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Our friends have a great deal to do with determining our character. The friendships that we form create an intellectual, moral and spiritual atmosphere that we are constantly breathing, and our spiritual health is helped or hindered by it. Every young Christian should have a few wisely chosen friends, intimate friends, with whom he can talk freely. Search out for yourself a few persons of about your own age with whom you can associate intimately. Be sure that they are spiritual persons in the best sense. Persons who love to study the Bible, persons who love to converse on spiritual themes, persons who know how to pray and do pray, persons who are really working to bring others to Christ.
Do not be at all uneasy about the fact that some Christian people are more agreeable to you than others. God has made us in that way. Some are attracted to some persons and some to others, and it proves nothing against the others and nothing against yourself that you are not attracted to them as you are to some people. Cultivate the friendship of those whose friendship you find helpful to your own spiritual life.
On the other hand, avoid the friendships that you find spiritually and morally hurtful. Of course, we are not to withdraw ourselves utterly from unconverted people, or even of bad people. We are to cultivate oftentimes the acquaintance of nonspiritual people, and even of bad people, in order that we may win them for Christ; but we must always be on our guard in such friendships to bear always in mind to seek to lift them up or else they will be sure to drag us down. If you find in spite of all your best effort that any friendship is doing harm to your own spiritual life, then give it up. Some people are surrounded with such an atmosphere of unbelief or cynicism or censoriousness or impurity or greed or some other evil thing that it is impossible to associate with them to any large extent without being contaminated. In such a case, the path of wisdom is plain; stop associating with them to any large extent. Stop associating with them at all except in so far as there is some prospect of helping them.
But there are other friendships that mold our lives besides the friendships of living persons. The books that we read are our friends. They exert a tremendous influence for good or for evil. There is nothing that will help us more than a good book, and there is nothing that will hurt us more than a bad book. Among the most helpful books are the biographies of good men. Read again and again the lives of such good and truly great men as Wesley and Finney and Moody. We live in a day in which good biographies abound. Read them. Well written histories are good friends. No study is more practical and instructive than the study of history, and it is not only instructive but spiritually helpful if we only watch to see the hand of God in history, to see the inevitable triumph of right and the inevitable punishment of wrong in individuals and in nations.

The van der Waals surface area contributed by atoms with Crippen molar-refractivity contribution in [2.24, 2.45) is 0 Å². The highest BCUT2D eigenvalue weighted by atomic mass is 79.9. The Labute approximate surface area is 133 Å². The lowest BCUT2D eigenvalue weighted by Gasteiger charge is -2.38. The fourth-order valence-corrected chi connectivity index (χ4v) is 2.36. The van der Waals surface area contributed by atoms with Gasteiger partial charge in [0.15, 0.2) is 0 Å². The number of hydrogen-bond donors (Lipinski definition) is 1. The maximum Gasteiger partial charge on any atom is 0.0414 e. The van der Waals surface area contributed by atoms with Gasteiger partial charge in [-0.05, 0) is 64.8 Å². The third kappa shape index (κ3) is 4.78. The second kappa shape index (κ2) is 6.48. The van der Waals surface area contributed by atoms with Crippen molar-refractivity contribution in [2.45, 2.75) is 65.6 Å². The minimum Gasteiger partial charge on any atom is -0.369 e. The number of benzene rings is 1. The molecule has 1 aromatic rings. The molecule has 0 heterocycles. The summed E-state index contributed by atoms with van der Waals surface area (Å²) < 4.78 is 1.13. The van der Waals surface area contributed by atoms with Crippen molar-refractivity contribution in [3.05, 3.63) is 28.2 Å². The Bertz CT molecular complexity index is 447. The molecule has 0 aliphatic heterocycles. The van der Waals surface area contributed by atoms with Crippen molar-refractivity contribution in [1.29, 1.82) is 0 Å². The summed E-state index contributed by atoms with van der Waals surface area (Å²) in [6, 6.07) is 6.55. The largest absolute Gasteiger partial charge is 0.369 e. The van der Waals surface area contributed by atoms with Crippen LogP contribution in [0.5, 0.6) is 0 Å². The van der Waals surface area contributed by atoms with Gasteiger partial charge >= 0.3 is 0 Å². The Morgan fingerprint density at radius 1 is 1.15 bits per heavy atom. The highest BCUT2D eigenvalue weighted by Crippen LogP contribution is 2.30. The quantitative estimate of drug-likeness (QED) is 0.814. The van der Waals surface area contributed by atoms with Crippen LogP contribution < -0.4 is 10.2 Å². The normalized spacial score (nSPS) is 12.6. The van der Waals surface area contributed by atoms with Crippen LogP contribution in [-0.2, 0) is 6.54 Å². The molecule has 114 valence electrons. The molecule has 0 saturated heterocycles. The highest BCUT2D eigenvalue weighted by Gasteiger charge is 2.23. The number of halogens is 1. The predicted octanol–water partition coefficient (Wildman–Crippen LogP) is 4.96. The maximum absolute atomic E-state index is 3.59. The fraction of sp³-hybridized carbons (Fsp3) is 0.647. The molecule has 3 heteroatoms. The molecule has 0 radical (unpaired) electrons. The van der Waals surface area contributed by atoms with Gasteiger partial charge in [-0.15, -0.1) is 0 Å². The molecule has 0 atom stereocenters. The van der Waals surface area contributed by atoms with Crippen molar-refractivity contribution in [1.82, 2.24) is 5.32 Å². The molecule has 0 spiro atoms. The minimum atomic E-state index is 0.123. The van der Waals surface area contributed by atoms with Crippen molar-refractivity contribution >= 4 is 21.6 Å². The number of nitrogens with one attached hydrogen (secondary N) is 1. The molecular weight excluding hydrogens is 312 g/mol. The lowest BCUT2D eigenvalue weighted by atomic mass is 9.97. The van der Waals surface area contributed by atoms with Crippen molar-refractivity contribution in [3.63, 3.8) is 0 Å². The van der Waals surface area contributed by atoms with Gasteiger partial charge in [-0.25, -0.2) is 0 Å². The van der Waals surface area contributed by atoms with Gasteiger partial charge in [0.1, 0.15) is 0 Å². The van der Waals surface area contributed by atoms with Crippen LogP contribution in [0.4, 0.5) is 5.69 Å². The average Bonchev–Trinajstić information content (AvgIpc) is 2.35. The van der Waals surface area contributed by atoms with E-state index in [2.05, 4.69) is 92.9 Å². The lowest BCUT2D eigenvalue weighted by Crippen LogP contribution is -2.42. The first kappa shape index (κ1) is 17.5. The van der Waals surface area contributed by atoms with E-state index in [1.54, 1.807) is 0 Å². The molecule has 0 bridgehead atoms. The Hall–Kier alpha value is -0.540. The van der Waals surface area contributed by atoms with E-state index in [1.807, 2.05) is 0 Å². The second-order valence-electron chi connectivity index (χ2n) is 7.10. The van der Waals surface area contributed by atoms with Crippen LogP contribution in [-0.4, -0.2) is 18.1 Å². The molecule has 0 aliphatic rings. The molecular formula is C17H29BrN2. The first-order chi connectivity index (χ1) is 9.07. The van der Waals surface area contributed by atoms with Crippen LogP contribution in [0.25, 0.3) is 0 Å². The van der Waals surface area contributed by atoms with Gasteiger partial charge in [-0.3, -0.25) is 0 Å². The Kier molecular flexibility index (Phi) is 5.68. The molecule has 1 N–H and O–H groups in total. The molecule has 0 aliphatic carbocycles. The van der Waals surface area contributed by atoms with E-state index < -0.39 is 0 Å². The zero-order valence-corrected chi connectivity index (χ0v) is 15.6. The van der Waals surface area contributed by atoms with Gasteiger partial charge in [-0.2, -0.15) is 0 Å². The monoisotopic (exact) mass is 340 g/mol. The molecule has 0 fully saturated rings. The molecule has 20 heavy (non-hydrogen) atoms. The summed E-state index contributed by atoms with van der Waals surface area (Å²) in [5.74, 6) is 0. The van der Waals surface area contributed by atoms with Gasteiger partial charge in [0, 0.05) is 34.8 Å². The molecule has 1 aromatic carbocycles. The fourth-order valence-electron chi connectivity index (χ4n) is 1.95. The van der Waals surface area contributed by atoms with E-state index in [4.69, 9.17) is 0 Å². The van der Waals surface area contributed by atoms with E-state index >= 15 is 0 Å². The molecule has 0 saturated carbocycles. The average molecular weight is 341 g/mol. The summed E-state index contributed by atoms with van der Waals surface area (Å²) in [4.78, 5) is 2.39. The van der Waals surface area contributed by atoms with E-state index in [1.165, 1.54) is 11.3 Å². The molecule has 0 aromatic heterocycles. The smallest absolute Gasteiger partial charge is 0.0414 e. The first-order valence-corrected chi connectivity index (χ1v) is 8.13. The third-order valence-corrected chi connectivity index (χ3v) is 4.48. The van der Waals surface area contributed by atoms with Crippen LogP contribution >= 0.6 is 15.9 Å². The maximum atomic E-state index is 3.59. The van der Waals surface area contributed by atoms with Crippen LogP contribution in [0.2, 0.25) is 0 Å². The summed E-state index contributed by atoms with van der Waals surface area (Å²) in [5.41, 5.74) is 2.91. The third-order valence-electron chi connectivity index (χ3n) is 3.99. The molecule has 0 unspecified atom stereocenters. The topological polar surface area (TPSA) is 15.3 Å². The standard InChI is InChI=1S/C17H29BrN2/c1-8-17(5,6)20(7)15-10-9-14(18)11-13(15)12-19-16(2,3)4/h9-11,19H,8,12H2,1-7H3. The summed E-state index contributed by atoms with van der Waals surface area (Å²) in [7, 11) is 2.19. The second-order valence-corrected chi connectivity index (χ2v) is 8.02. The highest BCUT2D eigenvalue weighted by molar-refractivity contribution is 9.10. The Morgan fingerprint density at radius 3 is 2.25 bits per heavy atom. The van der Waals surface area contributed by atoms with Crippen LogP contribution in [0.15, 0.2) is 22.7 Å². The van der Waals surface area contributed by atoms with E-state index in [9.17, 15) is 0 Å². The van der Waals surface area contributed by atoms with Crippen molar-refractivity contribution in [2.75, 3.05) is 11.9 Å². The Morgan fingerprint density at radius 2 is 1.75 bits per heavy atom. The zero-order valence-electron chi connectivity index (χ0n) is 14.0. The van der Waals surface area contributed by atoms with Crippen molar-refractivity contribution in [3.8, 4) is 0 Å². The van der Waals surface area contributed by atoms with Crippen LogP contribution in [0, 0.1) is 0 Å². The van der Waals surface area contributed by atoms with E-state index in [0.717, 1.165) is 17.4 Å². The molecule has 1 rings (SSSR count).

Some few books of fiction are helpful, but here one needs to be very much on his guard. A large portion of modern fiction is positively pernicious morally. Books of fiction that are not positively bad, at least give false views of life and unfit one for life as it really is. Much reading of fiction is mentally injurious. The inveterate novel reader ruins his powers of close and clear thinking. Fiction is so fascinating that it always tends to drive out other reading that is more helpful mentally and morally. We should be on our guard in even reading good literature, that the good does not crowd out the best; that is that the best of man’s literature does not crowd out the very best of all—God’s Book. God’s Book, the Bible, must always have the first place.
Then there is another kind of friendship that has a tremendous influence over our lives, that is the friendship of pictures. The pictures that we see every day of our lives, and the pictures that we see only occasionally, have a tremendous power in the shaping of our lives. A mother had two dearly loved sons. It was her dream and ambition that these sons should enter the ministry, but both of them went to sea. She could not understand it until a friend one day called her attention to the picture of a magnificent ship in full sail careening through the ocean that hung above the mantel in the dining-room. Every day of their lives her boys had gazed upon that picture, had been thrilled by it, and an unconquerable love for the sea and longing for it had thus been created, and this had determined their lives. How many a picture that is a masterpiece of art, but in which there is an evil suggestion, has sent some young men on the road to ruin. Many of our art collections are so polluted with improper pictures that it is not safe for a young man or a young woman to visit them. The evil thought that they suggest may be but for a moment, and yet Satan will know how to bring that picture back again and again and work injury by it. Don’t look for a moment at any picture, no matter how praised by art critics, that taints your imagination with evil suggestion. Avoid as you would poison every painting, or engraving, every etching, every photograph that leaves a spot of impurity on your mind but feast your soul upon the pictures that make you holier, kinder, more sympathetic and more tender.